Injera is an Ethiopian Flatbread made with fermented Teff flour that has a spongy porous texture that serves as a base consume the other parts of the meal.
This is also known as Taita and forms the main component in a meal. Injera is sourdough-risen flatbread where the original flour used to be Teff. The recent adaptation of this flatbread also uses buckwheat flour.
Somehow I kept postponing to make this dish as this was something that had to be done on its own. I searched for Teff flour around places nearby and nobody even knew what it was. I finally settled with Buckwheat flour instead and made this dish.
Going by the strict definition of flatbread being made with dough, this is a batter based one. Since it is referred as a flatbread, it ended up being convenient for me. I was very keen on not using any adjectives or alternatives.
I adapted my quick version from Pavani, who had both sourdough and quick versions. Obviously, I settled on quick version and had this done for my Sunday dinner. For want of a better dish to serve this with, I served it with Chana masala.
If you are used to eating Appam with yeast, you will surely like this. However, this has that distinct overpowering smell of yeast. However, the texture is super soft and great to dip into gravies.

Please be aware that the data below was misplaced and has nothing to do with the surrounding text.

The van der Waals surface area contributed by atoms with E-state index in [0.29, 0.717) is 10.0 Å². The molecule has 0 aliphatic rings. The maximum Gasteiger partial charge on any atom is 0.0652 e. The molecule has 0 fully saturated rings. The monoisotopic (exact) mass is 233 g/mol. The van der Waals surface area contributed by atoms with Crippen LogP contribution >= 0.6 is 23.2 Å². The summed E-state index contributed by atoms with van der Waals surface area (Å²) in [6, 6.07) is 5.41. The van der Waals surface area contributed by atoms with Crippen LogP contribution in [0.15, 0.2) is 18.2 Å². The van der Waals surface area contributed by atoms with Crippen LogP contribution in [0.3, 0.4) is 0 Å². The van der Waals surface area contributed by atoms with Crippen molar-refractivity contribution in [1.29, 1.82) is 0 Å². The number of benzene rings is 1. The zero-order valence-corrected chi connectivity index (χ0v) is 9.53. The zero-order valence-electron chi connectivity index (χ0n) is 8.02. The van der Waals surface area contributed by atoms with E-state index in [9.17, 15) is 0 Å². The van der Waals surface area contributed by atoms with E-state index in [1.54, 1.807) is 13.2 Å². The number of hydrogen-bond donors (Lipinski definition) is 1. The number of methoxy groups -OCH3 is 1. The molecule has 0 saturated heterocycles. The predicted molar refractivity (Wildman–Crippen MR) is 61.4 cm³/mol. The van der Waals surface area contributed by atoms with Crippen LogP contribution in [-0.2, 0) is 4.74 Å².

In A to Z International Flatbreads
Step by Step Pictures for making Injera
Injera | Quick Ethiopian Flatbread Injera Style
1 /2 cup All Purpose Flour
1 /4 cup Buckwheat Flour Teff flour
1 /2 tsp Instant Yeast
2 cups Water Warm
1 tbsp Apple Cider Vinegar
1 /2 tsp Salt
1/8 tsp Baking Soda
Take all the ingredients in a bowl and combine well. Whisk vigorously into a smooth batter, cover and set aside for 1 hour in a warm spot.
Heat a nonstick pan cooking oil and pour one ladleful of batter. Swirl for the batter to coat around well. Cover the pan with a lid and let the Injera cook for 2 to 3 minutes.
Injera is done when the top is no longer shiny or wet and feels firm to touch.
Continue with the rest of the batter and keep the cooked Injera in a hot box till serving.